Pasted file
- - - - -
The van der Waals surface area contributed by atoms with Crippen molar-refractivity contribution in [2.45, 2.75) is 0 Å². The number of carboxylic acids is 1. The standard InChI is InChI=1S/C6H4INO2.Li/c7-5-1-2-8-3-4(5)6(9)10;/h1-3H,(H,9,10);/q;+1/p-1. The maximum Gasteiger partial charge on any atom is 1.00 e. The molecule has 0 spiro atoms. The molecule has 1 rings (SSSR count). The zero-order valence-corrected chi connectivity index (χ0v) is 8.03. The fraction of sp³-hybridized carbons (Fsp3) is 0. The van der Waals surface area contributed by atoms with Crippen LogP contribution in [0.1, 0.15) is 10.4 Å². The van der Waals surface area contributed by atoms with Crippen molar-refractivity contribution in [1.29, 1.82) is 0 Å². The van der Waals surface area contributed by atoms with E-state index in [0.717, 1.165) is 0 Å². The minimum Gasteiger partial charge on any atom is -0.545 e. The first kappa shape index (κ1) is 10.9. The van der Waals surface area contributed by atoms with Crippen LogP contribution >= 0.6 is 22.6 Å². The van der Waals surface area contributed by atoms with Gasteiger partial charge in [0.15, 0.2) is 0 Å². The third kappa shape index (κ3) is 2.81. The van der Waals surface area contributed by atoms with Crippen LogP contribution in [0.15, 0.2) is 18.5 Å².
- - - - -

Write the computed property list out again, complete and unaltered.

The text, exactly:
The van der Waals surface area contributed by atoms with Crippen molar-refractivity contribution in [2.45, 2.75) is 0 Å². The number of carboxylic acids is 1. The standard InChI is InChI=1S/C6H4INO2.Li/c7-5-1-2-8-3-4(5)6(9)10;/h1-3H,(H,9,10);/q;+1/p-1. The maximum Gasteiger partial charge on any atom is 1.00 e. The molecule has 0 spiro atoms. The molecule has 1 rings (SSSR count). The zero-order valence-corrected chi connectivity index (χ0v) is 8.03. The fraction of sp³-hybridized carbons (Fsp3) is 0. The van der Waals surface area contributed by atoms with Crippen LogP contribution in [0.1, 0.15) is 10.4 Å². The van der Waals surface area contributed by atoms with Crippen molar-refractivity contribution in [1.29, 1.82) is 0 Å². The van der Waals surface area contributed by atoms with E-state index in [0.717, 1.165) is 0 Å². The minimum Gasteiger partial charge on any atom is -0.545 e. The first kappa shape index (κ1) is 10.9. The van der Waals surface area contributed by atoms with Crippen LogP contribution >= 0.6 is 22.6 Å². The van der Waals surface area contributed by atoms with Gasteiger partial charge in [0.15, 0.2) is 0 Å². The third kappa shape index (κ3) is 2.81. The van der Waals surface area contributed by atoms with Crippen LogP contribution in [0.15, 0.2) is 18.5 Å².